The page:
More than 400,000 of its customers took part in the scheme on Monday between 5pm and 6pm.

The National Grid is encouraging homeowners to take part in the scheme in a bid to avoid potential blackouts – this is how much they could save. Experts have suggested its customers could save as much as £240 this winter if there are 12 Demand Flexibility Service events called by the National Grid

Rising energy tariffs and the cold weather has seen many households resorting to desperate measures to make savings and  one million homes and businesses have rushed to sign up to a scheme that pays them to turn off washing machines, ovens, dishwashers and the lights.

Demand to take part has been so high that some energy companies are turning people away as trial schemes are ‘full’.

The measures are designed to save energy without resorting to drastic actions such as black outs.

In general, participants in the DFS scheme are asked to cut their energy by 30 per cent compared to normal peak usage in response for a cash reward.

During trials, most have made a very modest cash saving of around £4, however the top 5 per cent of normally heavy users have been able to save over £20.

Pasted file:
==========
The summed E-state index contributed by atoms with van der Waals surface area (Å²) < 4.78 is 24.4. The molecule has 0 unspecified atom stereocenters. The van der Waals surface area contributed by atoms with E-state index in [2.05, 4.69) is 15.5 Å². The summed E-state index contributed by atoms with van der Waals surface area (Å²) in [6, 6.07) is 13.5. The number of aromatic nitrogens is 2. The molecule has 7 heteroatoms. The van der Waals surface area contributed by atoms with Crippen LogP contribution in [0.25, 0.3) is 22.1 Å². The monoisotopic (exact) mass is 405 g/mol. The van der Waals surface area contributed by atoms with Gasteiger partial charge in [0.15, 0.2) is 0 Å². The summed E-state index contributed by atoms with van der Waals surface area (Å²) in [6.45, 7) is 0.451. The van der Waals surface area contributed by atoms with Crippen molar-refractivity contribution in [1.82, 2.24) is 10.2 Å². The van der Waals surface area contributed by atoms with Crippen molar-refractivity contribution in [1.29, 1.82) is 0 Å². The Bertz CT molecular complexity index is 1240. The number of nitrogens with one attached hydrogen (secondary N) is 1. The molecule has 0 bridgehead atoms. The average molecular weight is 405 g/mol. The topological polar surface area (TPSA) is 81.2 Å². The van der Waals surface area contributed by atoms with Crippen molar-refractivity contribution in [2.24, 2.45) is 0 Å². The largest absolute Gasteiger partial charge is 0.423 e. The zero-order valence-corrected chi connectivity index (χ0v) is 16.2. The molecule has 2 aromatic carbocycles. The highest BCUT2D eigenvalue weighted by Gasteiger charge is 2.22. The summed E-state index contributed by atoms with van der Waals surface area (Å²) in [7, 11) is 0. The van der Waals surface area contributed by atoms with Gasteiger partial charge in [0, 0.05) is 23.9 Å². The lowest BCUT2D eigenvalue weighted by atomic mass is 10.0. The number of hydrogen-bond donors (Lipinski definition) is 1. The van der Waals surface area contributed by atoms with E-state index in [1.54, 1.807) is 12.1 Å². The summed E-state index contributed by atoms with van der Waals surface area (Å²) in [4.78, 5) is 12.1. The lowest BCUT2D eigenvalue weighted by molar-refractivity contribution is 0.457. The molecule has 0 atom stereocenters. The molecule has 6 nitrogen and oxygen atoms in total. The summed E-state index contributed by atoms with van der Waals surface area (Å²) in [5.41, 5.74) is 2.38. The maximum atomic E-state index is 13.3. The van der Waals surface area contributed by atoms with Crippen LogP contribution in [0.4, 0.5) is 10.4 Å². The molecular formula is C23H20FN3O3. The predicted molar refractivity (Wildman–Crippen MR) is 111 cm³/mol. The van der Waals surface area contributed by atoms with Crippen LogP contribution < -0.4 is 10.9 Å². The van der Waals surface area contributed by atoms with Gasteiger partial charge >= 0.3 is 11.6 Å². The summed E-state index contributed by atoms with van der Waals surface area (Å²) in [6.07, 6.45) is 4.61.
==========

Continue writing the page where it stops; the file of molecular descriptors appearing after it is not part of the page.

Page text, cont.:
Octopus has increased the cash reward for its customers by 50 per cent to £3.37 per kWh or energy saved against target. As a result, they would typically save around £5.50 and potentially as much as £30.

One lucky participant will win a £500 bonus towards their bills in a customer lottery.

It is understood a record figure – 400,000-500,000 – of its customers took part last night and will do so again today.

A spokesman said: ‘If you live in a large multiple person household and normally use a lot of energy at 5pm, turning down your white goods, and turning off your oven, your microwave or TV, is probably going to save you quite a lot of money.

‘We are not encouraging people to sit in the dark and live by candlelight.’

Phil Hewitt, director at the energy consultancy EnAppSys, said energy margins between supply and demand are currently tighter because of outages at gas and nuclear power stations.

He said offering people money to cut energy use is cheaper for the National Grid than asking an electricity company to fire up a mothballed power station.

National Grid warned in October that homes could face three-hour rolling power cuts this winter if the country is unable to secure enough gas and electricity imports. It launched the DFS as part of its tool box to help prevent cuts.

The Grid said people should not worry and insisted the implementation of the scheme does not mean electricity supplies are at risk.

The National Grid ESO’s head of national control, Craig Dyke, said the DSF has been ordered to ‘ensure that everyone gets the electricity they need’.

He refused to rule out using the ‘world-leading’ scheme every winter, saying it will ‘drive forward towards net zero’.

Asked if it could become a feature of British life each winter, Mr Dyke told the BBC: ‘It’s something we strongly believe in. This is the start of something much, much bigger.’